Off late, I have been doing a lot of data analysis and visualization on performance ratings, salary hike, gender pay equality etc. Today let me share you an awesome way to visualize massive amounts of data.
Scenario: Your organization of 3,686 people recently went thru annual performance ratings & review process. At the end of it, everyone was offered some salary increase (from $0 to $24,000 per year). You have 7 business groups. How do you tell the story of all these salary hikes in one chart?
How about the one above?
Ready to know how to create this in Excel? Read on.Continue »
In this amazing guest post, the winner of our 2016 dashboard contest – Chandeep – Explains how he constructed the jaw dropping beauty (shown above) using Excel, creativity, love and sweat. Grab a full cup of coffee (or whatever liquid fancies you) and read on. Take lots of notes and play with the ideas in Excel while reading to maximize your learning.
Thanks Chandeep.Continue »
Let’s say you have some employee data in employee name, manager name format. But the data is all in one column, with odd rows containing employee names & even rows containing manager names. Something like above.
And you want to find out who is the boss for a given employee. Say, “Andrea Nichols”.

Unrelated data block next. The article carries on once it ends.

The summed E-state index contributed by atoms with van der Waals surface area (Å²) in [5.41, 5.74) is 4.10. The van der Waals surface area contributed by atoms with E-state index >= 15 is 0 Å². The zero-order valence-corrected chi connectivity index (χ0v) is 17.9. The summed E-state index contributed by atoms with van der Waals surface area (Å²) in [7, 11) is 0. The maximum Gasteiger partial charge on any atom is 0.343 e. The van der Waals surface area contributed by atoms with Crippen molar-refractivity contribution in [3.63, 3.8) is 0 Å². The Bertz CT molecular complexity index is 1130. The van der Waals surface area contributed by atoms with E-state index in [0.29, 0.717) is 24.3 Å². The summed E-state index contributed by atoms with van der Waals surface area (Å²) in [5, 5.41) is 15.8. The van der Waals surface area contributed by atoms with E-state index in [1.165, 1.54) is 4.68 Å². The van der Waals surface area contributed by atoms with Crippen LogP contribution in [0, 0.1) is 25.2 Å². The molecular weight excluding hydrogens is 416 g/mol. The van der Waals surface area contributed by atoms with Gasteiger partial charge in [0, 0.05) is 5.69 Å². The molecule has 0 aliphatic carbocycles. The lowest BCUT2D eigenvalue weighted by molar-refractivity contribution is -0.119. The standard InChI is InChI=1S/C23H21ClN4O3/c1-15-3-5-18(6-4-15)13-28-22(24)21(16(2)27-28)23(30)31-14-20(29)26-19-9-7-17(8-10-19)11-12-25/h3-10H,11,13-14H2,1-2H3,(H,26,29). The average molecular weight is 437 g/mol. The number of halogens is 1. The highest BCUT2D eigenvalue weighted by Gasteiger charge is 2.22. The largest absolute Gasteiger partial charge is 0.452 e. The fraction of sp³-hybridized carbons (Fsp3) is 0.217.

Your regular MATCH() formula for Andrea over the data range returns wrong answer as it will find first occurrence of Andrea (which in this case happens to be on even row, hence a manager record).
So how would you write the lookup formula?Continue »
Pivot tables are lovely. But sometimes they are hard to work with. Let’s say you are analyzing some HR data and want to see number of weeks worked in each hour classification.
And you want this.
Except, there is a teeny tiny problem.
The sort order on the classification is all messed up.
Here is a quick fix to get custom sort order on your pivot table row labels.Continue »
First a quick personal update: There has been a magnitude 7.8 earth quake in NZ on 14th November 2016 early morning. It is centered in Kaikoura, which is about 250 km away from Wellington. We did feel several shakes and after shocks. It has been an interesting and often scary experience. But my family is safe. I feel very sad for the all the damage and the loss for families in NZ. If you suffered from this quake, My prayers and thoughts are with you.
Yesterday, a friend asked me an interesting question. He has school distance data, like above. He wants to know which is the closest school for each school.
There are a few ways to answer this question. Let’s examine two approaches – formulas & pivot tables and see the merits of both.Continue »
Over the years, we have discussed a whole heap of techniques to visualize budget vs. actual charts. Today let’s take a ride on this slope again and learn another fun, silly & awesome way to depict target vs. actual progress.
Introducing biker on a hill chart
Biker on a hill!?! Don’t worry, I didn’t fall down on a descent and lose my brain. I am talking about an Excel chart to visualize target vs. actual progress on a time line with biker on a hill analogy. See the above chart, you will know.
Looks interesting? Read on to learn how to create this in Excel.Continue »